Nouakchott — What some called an "accidental" shooting of the Mauritanian president may be linked to his long-standing campaign against al-Qaeda, some observers say.
Mauritanian President Mohamed Ould Abdel Aziz is recovering in a Paris military hospital and needs no further surgery, AFP reported Monday (October 15th).
The Mauritanian leader was shot Saturday evening by an army unit while returning to Nouakchott from Tweila, 40km north of the capital.
"This was an accidental shooting on the presidential convoy as it returned to Nouakchott. The army unit did not recognise the presidential convoy," Communications Minister Hamdi Ould Mahjoub said.
The president received first aid at Nouakchott's military hospital where he underwent surgery to remove a bullet. Ould Abdel Aziz was then flown to Percy Military Hospital in Clamart, outside of Paris, according to the French defence ministry.
Before leaving for Paris, Ould Abdel Aziz addressed the nation from his Nouakchott hospital bed. "I want to reassure the citizens of Mauritania that the operation I underwent yesterday [Saturday] evening was a success thanks to the efficiency of the medical team that carried it out," the president said.
AMI quoted the president's doctor, Ahmed Ould Sidi Mohamed, as saying Monday that the president's health was "improving after the operation that was carried out in Nouakchott and there will not be another surgical operation".
According to Al Akhbar, authorities in Nouakchott have arrested two army officers that opened fire on the president. But the incident has raised many questions among the political classes and observers.
Asked about it at the Francophonie summit in Kinshasa, Mauritanian Foreign Minister Hamadi Ould Hamadi said that there was "no reason to worry about the situation, either for the country or the president, who is still exercising full authority".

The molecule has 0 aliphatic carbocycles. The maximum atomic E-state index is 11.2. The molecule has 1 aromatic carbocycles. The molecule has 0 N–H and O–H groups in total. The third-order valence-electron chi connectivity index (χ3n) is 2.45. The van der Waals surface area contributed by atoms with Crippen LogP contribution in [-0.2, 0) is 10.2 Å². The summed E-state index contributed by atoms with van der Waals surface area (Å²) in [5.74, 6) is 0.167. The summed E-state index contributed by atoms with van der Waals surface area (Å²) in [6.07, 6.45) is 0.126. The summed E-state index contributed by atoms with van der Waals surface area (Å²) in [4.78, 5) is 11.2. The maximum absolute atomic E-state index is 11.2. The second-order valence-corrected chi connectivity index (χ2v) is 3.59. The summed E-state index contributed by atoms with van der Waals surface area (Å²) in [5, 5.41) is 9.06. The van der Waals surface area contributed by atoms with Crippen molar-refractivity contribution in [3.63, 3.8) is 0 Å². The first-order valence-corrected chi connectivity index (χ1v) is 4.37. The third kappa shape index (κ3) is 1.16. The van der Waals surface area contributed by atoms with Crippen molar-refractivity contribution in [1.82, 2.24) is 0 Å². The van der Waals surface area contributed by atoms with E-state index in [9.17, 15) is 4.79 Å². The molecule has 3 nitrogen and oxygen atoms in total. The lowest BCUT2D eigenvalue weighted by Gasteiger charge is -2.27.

The ruling Union for the Republic (UPR) wished Ould Abdel Aziz a speedy recovery. One of his fiercest opponents, Tawassoul leader Jemil Ould Mansour, also hoped he would soon be better and back home with his family.
Analyst Ahmed Ould Soueid Ahmed said that "statements by the communications minister have only increased concern among Mauritanians regarding not only the president's fate but more particularly the future stability of the government, with power largely designed to be concentrated in the hands of a single person, even though Aziz has always shown absolute confidence in his security system, including his closest guards."
For its part, newspaper Aqlame wondered, "What kind of mistake could lead a soldier to empty his rounds into the car carrying the president of the republic? What was that unit doing on the president's route? What information could they have received about the president of the republic's private car to be so hostile towards it?"
Some observers have suggested it could have been a planned attack. Elemine Ould Mohamed, a professor of political science, noted that "in 2011, AQIM threatened to kill him, accusing him of waging war against the mujahideen on France's behalf. However, he has regularly rebutted those jihadist accusations."
The president has led a military campaign against al-Qaeda in the Islamic Maghreb (AQIM) and has been the target of several failed assassination attempts by the terrorist group.
"We are simply defending ourselves, protecting our borders, and France has no need of us to fight in its place," Ould Abdel Aziz said last March in Nouadhibou.